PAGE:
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The idea of reducing our waste can be overwhelming, but most of us don’t recycle everything. We can often drastically reduce our waste just by switching where we pitch our trash. According to a 2009 EPA report an estimated 7.1% of all of the plastics we produce, 62.1% of all paper products, 25.5% of all glass and 20% of all aluminum are recycled. In other words, we can reduce our carbon footprint by hardly changing anything.
So why don’t people recycle more? Here are four major barriers to recycling.
People don’t understand why it’s valuable. The pro-environment people say that landfills produce methane and contaminate the groundwater with leachate. The pro-landfill people say that the methane is burned to create green energy (methane is a better fuel than many other types) and that the landfills are so far removed from groundwater they will never leak.
Here’s my logic.
- No material resource is limitless.
- Items that can be recycled are resources.
- Buried items cannot be reused in the future.
- Therefore we should avoid burying resources.
But I think this brochure from EcoCycle said it best, “Recycling saves resources, prevents pollution, supports public health, and creates jobs. It saves money, avoids landfills, and best of all, it’s easy.”
There may not be containers in the right places. It’s usually a given to have some kind of recycling in the kitchen, but do you also have a container in your bathroom or office? It has to be super easy, or we won’t do it.
The one of the left is compost, the one on the right is trash. I confess we’ve been using pull ups at night with my 2 year old. This is about two weeks’ worth. I’d like to switch to a cloth version, but am using my cloth stuff for the baby and am hesitant to buy more because I keep thinking he’ll stop needing them soon.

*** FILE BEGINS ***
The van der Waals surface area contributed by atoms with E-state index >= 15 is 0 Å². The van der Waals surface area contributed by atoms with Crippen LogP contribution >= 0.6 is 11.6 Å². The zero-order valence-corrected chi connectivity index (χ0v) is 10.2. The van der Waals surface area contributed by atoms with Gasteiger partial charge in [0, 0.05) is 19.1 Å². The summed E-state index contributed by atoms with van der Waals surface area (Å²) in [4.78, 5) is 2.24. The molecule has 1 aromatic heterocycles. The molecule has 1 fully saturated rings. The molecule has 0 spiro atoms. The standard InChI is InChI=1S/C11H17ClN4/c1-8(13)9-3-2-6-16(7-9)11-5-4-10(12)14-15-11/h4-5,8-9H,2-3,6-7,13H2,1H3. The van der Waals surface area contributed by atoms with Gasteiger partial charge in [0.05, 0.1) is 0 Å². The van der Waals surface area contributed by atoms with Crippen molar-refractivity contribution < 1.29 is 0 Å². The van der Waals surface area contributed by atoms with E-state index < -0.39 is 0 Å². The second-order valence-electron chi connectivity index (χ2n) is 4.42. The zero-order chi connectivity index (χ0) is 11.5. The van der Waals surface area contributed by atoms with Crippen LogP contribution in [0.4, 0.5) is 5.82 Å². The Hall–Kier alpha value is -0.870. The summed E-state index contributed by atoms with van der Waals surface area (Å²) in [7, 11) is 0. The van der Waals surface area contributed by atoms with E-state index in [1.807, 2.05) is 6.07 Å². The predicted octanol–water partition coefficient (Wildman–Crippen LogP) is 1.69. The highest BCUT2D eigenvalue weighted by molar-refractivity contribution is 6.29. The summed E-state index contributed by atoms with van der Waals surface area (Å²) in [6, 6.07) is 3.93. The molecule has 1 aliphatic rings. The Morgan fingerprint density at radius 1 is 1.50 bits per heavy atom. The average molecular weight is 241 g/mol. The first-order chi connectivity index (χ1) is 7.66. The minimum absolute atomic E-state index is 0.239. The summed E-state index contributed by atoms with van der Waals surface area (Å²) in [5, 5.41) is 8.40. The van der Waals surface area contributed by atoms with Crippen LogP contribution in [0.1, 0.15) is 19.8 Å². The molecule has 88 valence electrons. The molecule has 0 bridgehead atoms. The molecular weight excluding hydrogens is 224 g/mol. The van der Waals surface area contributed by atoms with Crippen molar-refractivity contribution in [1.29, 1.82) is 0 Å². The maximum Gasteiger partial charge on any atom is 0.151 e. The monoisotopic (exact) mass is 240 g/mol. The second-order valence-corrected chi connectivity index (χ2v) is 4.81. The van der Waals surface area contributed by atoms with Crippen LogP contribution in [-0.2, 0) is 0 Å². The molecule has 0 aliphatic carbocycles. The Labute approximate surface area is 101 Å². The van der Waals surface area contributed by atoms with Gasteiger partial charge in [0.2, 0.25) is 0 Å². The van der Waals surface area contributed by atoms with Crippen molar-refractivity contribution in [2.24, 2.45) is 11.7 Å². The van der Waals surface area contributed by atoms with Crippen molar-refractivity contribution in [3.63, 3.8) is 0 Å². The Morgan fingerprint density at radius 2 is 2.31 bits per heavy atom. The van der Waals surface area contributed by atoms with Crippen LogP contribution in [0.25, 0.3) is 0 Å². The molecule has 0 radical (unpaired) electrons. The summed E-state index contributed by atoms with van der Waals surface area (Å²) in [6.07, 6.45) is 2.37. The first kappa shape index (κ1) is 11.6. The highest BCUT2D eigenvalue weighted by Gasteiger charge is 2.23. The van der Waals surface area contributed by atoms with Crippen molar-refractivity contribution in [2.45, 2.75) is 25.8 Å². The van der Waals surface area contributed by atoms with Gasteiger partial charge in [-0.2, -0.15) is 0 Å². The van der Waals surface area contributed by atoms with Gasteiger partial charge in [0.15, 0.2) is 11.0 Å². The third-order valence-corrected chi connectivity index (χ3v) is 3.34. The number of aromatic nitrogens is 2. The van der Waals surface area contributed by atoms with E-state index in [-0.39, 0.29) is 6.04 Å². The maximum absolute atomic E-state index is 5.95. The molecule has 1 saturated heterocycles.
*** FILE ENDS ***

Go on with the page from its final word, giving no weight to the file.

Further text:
I really like these wire bins from Amazon. They’re inexpensive and my kids have jumped on them, worn them as hats, and rolled them around and they’re still in good shape. I also think they look nice and they’re metal (easier to recycle when they are no longer fit to be garbage cans).
We also have a 13 gallon recycling bin in the kitchen that fills up every few days. I put recycling in front to make it easier to recycle and harder to use the garbage.
You may not have a large enough container outside. I’m not sure on what universe that little box is enough space, but it definitely is not large enough for us. When we first moved we checked to see if our company was okay with a recycling toter, and invested in one at Home Depot. In the past I’ve thrown away recyclables because we were out of room in our recycling bin. It’s better to have a huge recycling bin and a tiny garbage.
You can also buy one on Amazon, but it was cheaper at Home Depot.
I love that we can keep it outside and nothing gets wet and I also love that it’s easy for my kids to take to the curb. We fill up one of these weekly (and are working on reducing that).
Not knowing what is actually recyclable. Every recycling company takes different things and so it’s easy to live with myths about what can and can’t be recycled. The best thing to do is to post your company’s information sheet somewhere in your home so you can refer to it and recycle everything you possibly can for free and with minimal effort.
Since there’s so much variation I compiled a list of acceptable recycling items for the major garbage collection companies in Rochester (most are printable) for you to print out and hang on your fridge. If yours isn’t listed, a quick Google search usually comes up with a printable flyer.
Our company takes a lot more than I thought they would, like aerosol cans. Also there’s a lot of debate over things like pizza boxes – which it turns out are completely recyclable but turned down by some companies because people leave food in them.
Tip: Make recycling easy and putting things in the trash harder. I’ve found that using reusable garbage bags means we’re really motivated to compost because we don’t want food scraps to get the bags nasty. It also means people stop and ask “where does this go?”
Now our recycling rate is pretty close to 100%. What are your barriers to recycling?